PROVO (ABC4) – The COVID-19 pandemic has been a time most people would prefer to forget. Molli Black, on the other hand, has found a warm and comfortable way to remember the challenging and historically tragic period in daily life in Utah.
By crafting a temperature quilt that documented the virus’ impact on the state with a square for each day from March 13, 2020, to March 16, 2021, some sense of control and creativity came to Black in a time when many aspects of life were unpredictable and chaotic.
“All I did was watch the news and see the COVID numbers every day and this was something that I could control, it was like I can do this,” Black recalls of the early days of the pandemic in March. “Quilting is just something that I’ve always done and so when the death numbers started rolling in, that was when I really felt like I needed to have something to remember it by.”
With her 13-year-old daughter, Lydia, who had come home quite upset about the events that had ended her school year and being together with her classmates, Black began creating a clever pattern and color system that would represent what was happening in the state.
The background color of each square would represent whatever Utah’s warning level was for that day. The color of the piece in the corner of each square would identify how many cases had been diagnosed for the date.
It took a few days, but eventually, a new element would have to be added: a white circle to symbolize a death.
Eventually, the red squares became orange, then yellow, then orange again, before shifting to a dark blue, with the corner marks forming a circular design to resemble the virus’ shape at the molecular level.
The dots, which began to appear in sparse numbers, grew to fill each square more and more throughout the quilt. A final element, a heart, was also added to represent the loss of a loved one in Black’s life.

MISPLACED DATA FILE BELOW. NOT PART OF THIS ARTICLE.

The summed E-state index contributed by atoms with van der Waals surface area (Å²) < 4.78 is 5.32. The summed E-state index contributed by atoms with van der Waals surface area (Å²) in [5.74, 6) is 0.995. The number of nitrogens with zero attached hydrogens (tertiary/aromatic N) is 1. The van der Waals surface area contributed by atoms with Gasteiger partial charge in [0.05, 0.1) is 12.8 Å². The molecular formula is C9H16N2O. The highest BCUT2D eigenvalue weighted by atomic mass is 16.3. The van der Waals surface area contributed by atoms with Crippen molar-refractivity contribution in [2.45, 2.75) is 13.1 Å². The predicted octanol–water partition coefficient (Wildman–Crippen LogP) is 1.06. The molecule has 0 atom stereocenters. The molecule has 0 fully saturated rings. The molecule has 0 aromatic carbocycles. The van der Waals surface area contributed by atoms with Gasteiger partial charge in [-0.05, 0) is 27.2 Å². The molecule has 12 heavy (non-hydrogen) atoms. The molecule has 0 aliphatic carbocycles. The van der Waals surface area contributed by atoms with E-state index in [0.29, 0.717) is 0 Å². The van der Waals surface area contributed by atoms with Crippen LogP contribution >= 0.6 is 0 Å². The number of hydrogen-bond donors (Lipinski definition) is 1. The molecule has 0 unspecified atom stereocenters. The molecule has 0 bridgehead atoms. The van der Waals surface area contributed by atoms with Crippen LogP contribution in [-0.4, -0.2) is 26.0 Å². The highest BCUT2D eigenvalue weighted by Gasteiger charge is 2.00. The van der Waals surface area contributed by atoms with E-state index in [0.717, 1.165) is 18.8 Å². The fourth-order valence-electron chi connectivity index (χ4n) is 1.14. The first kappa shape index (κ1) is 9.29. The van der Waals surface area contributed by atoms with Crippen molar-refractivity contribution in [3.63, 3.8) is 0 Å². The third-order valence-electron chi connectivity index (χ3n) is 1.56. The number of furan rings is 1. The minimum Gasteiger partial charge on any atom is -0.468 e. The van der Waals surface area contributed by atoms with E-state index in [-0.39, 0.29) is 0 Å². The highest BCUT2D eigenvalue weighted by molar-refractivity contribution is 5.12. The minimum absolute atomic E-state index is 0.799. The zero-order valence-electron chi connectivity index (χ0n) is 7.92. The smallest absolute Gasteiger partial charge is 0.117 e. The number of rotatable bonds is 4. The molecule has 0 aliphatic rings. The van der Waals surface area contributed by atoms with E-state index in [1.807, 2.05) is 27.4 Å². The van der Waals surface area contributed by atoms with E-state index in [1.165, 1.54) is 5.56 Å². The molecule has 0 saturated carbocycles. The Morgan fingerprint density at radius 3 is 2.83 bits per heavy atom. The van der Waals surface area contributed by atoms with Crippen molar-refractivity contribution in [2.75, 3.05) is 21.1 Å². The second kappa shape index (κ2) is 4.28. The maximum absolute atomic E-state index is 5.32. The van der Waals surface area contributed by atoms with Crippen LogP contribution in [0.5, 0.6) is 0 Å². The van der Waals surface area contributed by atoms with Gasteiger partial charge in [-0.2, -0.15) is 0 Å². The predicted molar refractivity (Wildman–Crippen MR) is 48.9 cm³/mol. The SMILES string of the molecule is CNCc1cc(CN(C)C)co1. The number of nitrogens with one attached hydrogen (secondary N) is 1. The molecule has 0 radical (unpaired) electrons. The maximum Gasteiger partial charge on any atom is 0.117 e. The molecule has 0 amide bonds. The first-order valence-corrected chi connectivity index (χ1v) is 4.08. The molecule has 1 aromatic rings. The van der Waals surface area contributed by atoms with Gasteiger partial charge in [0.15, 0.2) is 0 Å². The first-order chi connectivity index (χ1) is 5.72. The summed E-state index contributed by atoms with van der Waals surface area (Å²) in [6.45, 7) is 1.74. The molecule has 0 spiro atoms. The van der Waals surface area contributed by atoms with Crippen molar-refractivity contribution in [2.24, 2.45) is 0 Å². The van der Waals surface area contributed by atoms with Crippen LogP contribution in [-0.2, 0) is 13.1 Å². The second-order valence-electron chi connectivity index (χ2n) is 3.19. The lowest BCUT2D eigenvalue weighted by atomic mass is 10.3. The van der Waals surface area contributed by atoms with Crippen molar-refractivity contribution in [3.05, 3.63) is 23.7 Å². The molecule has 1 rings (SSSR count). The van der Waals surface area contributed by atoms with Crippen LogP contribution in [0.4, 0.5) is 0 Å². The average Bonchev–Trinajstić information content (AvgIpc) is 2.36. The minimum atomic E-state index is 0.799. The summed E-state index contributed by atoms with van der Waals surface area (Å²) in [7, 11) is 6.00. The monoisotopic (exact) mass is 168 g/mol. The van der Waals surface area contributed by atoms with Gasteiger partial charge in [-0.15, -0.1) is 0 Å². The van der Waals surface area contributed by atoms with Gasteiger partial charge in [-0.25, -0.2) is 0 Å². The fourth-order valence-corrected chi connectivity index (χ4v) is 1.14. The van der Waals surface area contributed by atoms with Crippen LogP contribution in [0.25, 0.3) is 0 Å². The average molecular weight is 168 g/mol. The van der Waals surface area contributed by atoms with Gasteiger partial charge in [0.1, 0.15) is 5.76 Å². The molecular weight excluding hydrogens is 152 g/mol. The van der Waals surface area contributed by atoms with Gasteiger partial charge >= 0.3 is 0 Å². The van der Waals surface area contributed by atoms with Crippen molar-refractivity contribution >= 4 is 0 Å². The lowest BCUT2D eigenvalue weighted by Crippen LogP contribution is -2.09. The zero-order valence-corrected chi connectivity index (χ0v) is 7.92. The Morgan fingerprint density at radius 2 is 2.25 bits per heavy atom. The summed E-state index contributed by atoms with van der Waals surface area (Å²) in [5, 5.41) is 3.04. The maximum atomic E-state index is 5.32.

Putting the quilt together became more emotional by the day.
“Sewing each of those hearts on was what made it real and the dots too. It wasn’t real because we weren’t hit hard in our neighborhood until somebody did get it and he went to the hospital for like four months,” Black states. “And so, once I started sewing on all those dots, it really made it real.”
Finally, the quilt and its heaviness; which is literal due to its thick material, and figurative for what it represents, was completed after its 369th square to represent March 16, 2021.
Even though the final stitch and symbolic element has been applied to the quilt, Black still finds herself thinking in terms of material and color when the daily figures are announced.
“When I see the numbers I still think of what color I’m going to put on the corner,” she says. “It’s hard to get out of that mindset of it’s not gonna end.”
Stretching to the size of a queen-size bed, Black expects the quilt to be a permanent family heirloom, where hopefully one day, her posterity can grasp the magnitude of the pandemic in a very physical sense. It’s meant to be used and embraced, not hung on a wall, she explains. Black has slept under the quilt a couple of times and says it has a way of providing comfort, even as the virus continues to impact the globe.
“The whole thing for me was just to stop and breathe and move on,” Black tells ABC4.com. “And yeah, several times I did wrap myself around in that blanket and it is comforting even to just feel it. It’s just soft, fuzzy, warm and it feels good to hold it.”